8.4 mm base curve if we observe a poor fit or if the patient complains of edge awareness.

We were all impressed with the clinical results and the health aspects of the lens. About six weeks after the lens arrived, we came to a conclusion: We should routinely offer it as our lens of choice.

Define the market

We began aggressively promoting the lens, primarily because of its health benefits and patient convenience. This lens wouldn't contribute to edema when patients slept in it. We knew from our shared experiences that if a patient had good tear flow, a good blink pattern and as long as the lens moved well and felt comfortable, we would get a successful fit, assuming we could provide good vision. Patients jumped at the opportunity to not have to clean or disinfect a lens. In fact, the convenience that a 30-day continuous wear lens offers created a new market among patients who didn't want to wear eyeglasses and didn't want LASIK, but weren't interested in "fussing" with contact lenses.

That new market, in a word, was "men." Because many women apply make-up in the morning, taking the time to put in contact lenses wasn't seen as too much of a hassle. But men instantly saw the appeal of contact lenses they didn't have to remove and insert daily.

That's not to say we overlooked female patients as candidates. But men who weren't currently wearing contact lenses became a prime new area for us.

Two-year results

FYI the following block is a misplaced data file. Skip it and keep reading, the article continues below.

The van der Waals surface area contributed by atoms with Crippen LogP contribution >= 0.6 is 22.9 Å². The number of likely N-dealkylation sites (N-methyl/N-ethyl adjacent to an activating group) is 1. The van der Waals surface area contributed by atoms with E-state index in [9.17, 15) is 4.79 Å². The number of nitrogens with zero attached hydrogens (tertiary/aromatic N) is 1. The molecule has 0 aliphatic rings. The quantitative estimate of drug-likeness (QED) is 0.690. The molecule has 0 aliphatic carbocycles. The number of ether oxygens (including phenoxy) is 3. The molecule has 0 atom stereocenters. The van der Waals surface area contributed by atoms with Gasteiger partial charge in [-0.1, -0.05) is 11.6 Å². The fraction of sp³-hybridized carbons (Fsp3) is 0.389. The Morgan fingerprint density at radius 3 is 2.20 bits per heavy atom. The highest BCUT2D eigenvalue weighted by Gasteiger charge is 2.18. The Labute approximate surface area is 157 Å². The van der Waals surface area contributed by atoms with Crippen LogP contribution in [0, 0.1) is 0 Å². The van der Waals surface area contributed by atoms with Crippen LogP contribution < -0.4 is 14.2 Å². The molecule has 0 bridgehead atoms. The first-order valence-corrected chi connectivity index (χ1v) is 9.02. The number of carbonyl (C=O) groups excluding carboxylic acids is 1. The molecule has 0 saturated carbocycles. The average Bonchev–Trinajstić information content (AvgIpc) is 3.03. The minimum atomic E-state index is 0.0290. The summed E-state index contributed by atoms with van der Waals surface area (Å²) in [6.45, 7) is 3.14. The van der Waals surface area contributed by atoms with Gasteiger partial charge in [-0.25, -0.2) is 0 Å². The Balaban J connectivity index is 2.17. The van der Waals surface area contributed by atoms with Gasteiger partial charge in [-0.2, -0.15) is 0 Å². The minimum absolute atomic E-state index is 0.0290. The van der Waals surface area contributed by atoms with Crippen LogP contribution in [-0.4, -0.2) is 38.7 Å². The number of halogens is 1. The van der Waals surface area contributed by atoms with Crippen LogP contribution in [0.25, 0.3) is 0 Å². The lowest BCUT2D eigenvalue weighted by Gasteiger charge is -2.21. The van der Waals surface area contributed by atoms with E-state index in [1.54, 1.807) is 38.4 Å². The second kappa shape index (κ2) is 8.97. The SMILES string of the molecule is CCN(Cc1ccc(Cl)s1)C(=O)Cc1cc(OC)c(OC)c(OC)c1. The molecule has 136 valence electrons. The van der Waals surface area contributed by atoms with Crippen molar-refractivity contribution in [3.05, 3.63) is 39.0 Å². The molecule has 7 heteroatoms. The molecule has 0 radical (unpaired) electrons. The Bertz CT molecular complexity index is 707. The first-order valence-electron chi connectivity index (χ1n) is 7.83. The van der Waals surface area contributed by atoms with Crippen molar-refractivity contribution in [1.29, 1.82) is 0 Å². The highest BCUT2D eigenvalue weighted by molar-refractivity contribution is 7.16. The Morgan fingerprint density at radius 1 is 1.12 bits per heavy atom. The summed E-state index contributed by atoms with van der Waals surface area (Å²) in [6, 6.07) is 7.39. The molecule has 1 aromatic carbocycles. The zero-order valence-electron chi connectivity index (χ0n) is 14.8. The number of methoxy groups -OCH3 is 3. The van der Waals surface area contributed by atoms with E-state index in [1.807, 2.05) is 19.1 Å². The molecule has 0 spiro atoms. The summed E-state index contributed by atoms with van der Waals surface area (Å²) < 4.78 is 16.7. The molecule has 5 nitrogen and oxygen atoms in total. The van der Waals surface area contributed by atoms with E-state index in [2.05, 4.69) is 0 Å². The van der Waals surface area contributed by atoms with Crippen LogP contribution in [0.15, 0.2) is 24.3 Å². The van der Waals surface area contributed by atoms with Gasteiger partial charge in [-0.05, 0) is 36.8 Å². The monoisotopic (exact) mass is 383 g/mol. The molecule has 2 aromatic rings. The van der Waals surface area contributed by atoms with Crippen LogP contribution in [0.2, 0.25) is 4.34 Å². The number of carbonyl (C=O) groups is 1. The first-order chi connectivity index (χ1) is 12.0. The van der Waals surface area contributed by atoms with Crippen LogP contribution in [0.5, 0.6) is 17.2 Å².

Now that we've been fitting the lens for more than two years, about 70% of our spherical soft contact lens patients are wearing it. We explain to new patients that a new lens material is superior in eye physiology; not only is it more breathable, but they can wear the lens for up to 30 nights and days at a time. That appeals to nearly everyone, as evidenced by the fact that we're dispensing approximately 250 boxes of Night & Day each month.

Cost and follow-up care

If the patient's initial response to the fit is good, then we explain the costs of the lens. Patients expect that the unique lens will be costlier and they understand the cost of convenience. We also explain that our fitting fees for this lens are higher because we feel that it's important to do checkups on our continuous wear patients regularly. We see patients at one week of continuous wear, and if all is going well, then we see them again two weeks after that. That's when we provide a six-month supply of contact lenses and tell the patient we want to see them again at six weeks after the initial fit. At that point, the patient should be on the second set of lenses.

While the conventional wisdom is to get patients into annual supply purchases whenever possible, with this new contact lens, we go with a six-month supply in the first year. One reason is that it serves as a chance to reinforce the replacement schedule. At our six-month visit, they should have just opened their last package of lenses. With more frequent visits, we can ensure that patients are complying with our instructions (we'd rather not discover that at their annual exams). After one year of successful wear, we offer the patient the opportunity to purchase a 12-month supply.